I had signed up for a tour by En Vía to its new locale, Diaz Ordáz. We were three women: Cynthia from the US, Junko from Japan, and myself. All of us had already spent some time in Mexico and weren’t new to the idea of microfinancing, but none of us had ever been to this little town. We were going to meet the women who had requested loans and hear their business proposals.
|Our tour group of Cynthia, me and Junko with
prospective borrower Estella and her son
Even in April, it was already hot at 10 a.m. when we got to the house of the first prospective borrower, Estella. Mother of a nine-year-old son who stood shyly in the doorway, she told us that she had learned to embroider last year in a state-run course and now made napkin and tortilla basket covers to sell locally. She buys the printed cloths and thread at a close by market, Tlacalulo, and thus far she makes a profit margin of just a few pesos per napkin, but is she excited to be creating her own income for her family.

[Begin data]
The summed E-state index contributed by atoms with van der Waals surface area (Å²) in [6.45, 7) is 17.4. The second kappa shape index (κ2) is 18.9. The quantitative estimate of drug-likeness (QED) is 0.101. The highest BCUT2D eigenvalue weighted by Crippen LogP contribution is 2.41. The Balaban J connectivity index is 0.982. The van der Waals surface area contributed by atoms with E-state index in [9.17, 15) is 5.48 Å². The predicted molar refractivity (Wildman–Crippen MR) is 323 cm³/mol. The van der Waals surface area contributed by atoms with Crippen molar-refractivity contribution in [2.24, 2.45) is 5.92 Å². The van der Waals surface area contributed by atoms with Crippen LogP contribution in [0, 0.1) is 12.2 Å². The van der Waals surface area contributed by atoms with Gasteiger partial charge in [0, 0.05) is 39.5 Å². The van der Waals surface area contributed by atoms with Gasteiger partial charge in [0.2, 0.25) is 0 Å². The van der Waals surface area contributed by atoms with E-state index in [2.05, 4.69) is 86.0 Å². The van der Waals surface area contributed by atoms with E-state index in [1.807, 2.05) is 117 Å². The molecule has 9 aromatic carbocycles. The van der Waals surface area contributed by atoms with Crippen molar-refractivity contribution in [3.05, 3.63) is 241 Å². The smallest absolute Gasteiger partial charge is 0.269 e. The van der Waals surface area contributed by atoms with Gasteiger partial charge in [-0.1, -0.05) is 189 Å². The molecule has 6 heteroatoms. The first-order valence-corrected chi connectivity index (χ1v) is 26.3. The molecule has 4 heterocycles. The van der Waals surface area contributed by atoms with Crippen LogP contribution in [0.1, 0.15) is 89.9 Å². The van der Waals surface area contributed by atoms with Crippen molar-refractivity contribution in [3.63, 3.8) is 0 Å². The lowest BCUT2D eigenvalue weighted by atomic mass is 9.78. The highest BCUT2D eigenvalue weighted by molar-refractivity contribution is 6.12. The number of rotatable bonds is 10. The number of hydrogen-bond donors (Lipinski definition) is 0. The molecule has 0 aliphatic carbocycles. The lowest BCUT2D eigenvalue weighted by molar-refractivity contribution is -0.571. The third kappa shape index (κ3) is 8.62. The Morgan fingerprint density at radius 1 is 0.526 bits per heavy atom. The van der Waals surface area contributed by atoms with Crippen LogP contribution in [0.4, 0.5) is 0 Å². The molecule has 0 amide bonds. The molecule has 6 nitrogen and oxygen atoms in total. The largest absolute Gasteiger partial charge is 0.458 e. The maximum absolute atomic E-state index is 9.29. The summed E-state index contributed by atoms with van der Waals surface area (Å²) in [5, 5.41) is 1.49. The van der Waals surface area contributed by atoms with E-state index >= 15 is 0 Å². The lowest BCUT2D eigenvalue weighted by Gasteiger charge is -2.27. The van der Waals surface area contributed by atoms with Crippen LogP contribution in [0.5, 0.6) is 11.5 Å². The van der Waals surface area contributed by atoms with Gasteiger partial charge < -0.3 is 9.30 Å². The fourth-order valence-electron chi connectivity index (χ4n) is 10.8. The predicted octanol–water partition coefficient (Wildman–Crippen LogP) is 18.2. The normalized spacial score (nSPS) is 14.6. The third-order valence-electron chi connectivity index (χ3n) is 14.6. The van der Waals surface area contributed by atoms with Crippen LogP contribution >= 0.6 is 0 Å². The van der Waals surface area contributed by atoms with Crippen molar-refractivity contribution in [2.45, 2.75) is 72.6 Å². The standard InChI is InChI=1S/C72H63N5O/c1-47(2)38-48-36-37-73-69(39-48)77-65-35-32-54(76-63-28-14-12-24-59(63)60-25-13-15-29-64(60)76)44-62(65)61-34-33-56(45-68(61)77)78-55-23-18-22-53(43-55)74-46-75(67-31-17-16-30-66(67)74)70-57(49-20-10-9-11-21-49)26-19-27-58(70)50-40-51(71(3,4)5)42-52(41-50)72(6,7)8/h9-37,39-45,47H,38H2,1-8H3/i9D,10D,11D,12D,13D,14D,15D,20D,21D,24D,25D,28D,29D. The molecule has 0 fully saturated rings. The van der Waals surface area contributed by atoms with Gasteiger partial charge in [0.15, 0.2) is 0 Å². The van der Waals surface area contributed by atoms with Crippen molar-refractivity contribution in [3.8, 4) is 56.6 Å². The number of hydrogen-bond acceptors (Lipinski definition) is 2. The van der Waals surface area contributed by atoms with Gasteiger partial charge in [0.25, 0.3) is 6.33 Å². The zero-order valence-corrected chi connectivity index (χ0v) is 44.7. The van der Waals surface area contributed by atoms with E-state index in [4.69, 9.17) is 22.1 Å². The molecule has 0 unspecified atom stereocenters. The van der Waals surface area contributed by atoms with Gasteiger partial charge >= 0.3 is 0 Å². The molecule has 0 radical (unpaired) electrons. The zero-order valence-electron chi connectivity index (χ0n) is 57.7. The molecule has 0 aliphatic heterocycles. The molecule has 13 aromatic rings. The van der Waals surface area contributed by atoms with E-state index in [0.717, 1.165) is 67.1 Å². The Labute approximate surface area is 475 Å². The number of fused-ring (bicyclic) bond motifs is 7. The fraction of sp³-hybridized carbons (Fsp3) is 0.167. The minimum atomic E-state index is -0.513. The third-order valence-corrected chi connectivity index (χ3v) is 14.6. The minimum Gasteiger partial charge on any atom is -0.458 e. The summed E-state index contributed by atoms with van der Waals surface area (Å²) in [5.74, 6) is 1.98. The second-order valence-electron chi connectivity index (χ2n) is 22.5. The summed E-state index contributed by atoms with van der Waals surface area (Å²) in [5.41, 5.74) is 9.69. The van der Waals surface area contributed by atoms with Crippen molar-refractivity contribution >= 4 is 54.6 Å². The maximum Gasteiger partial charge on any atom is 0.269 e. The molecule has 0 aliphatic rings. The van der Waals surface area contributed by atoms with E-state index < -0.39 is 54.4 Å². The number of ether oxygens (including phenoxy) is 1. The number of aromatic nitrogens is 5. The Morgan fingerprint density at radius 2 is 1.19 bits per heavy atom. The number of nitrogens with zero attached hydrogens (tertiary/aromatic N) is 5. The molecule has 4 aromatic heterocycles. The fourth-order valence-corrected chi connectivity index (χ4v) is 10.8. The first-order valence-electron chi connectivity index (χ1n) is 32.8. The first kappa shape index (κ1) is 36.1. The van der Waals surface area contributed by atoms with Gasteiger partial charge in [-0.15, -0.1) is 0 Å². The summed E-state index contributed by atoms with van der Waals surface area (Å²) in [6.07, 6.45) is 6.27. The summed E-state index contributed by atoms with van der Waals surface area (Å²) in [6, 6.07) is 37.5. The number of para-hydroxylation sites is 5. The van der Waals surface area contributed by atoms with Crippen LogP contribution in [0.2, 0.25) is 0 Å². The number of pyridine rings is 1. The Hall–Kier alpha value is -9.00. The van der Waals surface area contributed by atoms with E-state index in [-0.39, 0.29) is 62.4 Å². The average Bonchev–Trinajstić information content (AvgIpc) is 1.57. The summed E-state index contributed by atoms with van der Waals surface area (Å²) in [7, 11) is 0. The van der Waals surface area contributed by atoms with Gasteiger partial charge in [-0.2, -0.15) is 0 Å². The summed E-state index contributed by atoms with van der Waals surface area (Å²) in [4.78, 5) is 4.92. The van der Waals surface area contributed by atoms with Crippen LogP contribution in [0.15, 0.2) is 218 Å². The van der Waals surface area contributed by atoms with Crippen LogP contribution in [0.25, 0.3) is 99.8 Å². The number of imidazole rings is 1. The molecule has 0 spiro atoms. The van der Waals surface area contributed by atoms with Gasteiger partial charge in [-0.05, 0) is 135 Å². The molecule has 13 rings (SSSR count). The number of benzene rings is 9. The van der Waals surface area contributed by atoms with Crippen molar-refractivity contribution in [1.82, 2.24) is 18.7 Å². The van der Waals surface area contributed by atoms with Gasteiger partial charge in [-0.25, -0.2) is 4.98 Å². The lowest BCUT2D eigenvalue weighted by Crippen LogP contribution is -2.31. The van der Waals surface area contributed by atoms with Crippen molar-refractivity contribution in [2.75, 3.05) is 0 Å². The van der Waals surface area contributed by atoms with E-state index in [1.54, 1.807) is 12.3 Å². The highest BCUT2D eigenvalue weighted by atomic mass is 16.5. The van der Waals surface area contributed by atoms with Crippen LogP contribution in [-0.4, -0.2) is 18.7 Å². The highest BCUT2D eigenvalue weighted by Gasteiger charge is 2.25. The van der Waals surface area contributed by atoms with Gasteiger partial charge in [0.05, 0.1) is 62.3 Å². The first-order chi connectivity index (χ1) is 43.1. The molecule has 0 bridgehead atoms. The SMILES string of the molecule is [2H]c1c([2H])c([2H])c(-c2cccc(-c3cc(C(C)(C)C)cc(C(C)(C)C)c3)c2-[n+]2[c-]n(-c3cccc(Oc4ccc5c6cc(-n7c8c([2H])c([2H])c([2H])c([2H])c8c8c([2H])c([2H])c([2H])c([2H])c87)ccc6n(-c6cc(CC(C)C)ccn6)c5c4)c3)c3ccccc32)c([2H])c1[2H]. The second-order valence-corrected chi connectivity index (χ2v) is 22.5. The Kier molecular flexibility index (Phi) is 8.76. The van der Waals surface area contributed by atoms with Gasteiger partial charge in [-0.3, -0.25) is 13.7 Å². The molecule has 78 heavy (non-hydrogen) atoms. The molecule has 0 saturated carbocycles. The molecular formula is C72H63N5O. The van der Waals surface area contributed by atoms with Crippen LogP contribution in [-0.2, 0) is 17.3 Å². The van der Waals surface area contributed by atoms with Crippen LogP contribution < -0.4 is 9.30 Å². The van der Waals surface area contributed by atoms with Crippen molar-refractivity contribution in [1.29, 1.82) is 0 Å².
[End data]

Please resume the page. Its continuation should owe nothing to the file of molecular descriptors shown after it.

|Raquel making bread in her family’s bakery.|
|Evailda with her son and husband, discussing
plans to sell chickens.
Then we were solemnly invited to drink hot chocolate (a local specialty) and sweet bread at a large home gathering, which turned out to be a funeral reception for Evailda’s mother. We ate, drank and had a long conversation about the burial customs overlaid by Spanish conquistadors on the indigenous culture. We were strangers made friends, welcomed into the open arms of a grieving community.